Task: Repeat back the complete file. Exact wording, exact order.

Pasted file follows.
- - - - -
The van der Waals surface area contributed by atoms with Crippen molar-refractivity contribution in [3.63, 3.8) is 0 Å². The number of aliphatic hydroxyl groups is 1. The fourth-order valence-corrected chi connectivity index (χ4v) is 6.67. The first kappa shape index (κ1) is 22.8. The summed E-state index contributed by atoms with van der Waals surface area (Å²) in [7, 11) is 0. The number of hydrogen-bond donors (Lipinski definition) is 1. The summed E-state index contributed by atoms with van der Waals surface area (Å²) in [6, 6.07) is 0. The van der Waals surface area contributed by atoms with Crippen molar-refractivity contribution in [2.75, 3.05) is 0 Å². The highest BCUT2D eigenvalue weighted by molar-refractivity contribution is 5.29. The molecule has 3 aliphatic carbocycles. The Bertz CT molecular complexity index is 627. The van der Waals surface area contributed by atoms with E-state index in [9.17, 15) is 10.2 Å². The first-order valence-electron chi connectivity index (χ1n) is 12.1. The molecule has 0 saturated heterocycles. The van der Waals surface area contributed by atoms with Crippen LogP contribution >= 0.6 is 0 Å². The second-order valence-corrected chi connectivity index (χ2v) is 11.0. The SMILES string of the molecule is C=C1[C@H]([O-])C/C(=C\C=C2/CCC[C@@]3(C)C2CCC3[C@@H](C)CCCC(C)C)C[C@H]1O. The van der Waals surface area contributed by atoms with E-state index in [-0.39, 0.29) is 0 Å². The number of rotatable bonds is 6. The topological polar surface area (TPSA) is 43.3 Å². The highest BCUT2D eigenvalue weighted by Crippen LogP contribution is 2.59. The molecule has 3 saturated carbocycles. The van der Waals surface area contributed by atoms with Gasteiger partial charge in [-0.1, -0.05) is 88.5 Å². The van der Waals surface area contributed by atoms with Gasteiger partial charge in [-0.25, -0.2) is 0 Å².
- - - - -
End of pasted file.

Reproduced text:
The van der Waals surface area contributed by atoms with Crippen molar-refractivity contribution in [3.63, 3.8) is 0 Å². The number of aliphatic hydroxyl groups is 1. The fourth-order valence-corrected chi connectivity index (χ4v) is 6.67. The first kappa shape index (κ1) is 22.8. The summed E-state index contributed by atoms with van der Waals surface area (Å²) in [7, 11) is 0. The number of hydrogen-bond donors (Lipinski definition) is 1. The summed E-state index contributed by atoms with van der Waals surface area (Å²) in [6, 6.07) is 0. The van der Waals surface area contributed by atoms with Crippen molar-refractivity contribution in [2.75, 3.05) is 0 Å². The highest BCUT2D eigenvalue weighted by molar-refractivity contribution is 5.29. The molecule has 3 aliphatic carbocycles. The Bertz CT molecular complexity index is 627. The van der Waals surface area contributed by atoms with E-state index in [9.17, 15) is 10.2 Å². The first-order valence-electron chi connectivity index (χ1n) is 12.1. The molecule has 0 saturated heterocycles. The van der Waals surface area contributed by atoms with Crippen LogP contribution >= 0.6 is 0 Å². The second-order valence-corrected chi connectivity index (χ2v) is 11.0. The SMILES string of the molecule is C=C1[C@H]([O-])C/C(=C\C=C2/CCC[C@@]3(C)C2CCC3[C@@H](C)CCCC(C)C)C[C@H]1O. The van der Waals surface area contributed by atoms with E-state index in [-0.39, 0.29) is 0 Å². The number of rotatable bonds is 6. The topological polar surface area (TPSA) is 43.3 Å². The highest BCUT2D eigenvalue weighted by Crippen LogP contribution is 2.59. The molecule has 3 saturated carbocycles. The van der Waals surface area contributed by atoms with Gasteiger partial charge in [-0.1, -0.05) is 88.5 Å². The van der Waals surface area contributed by atoms with Gasteiger partial charge in [-0.25, -0.2) is 0 Å².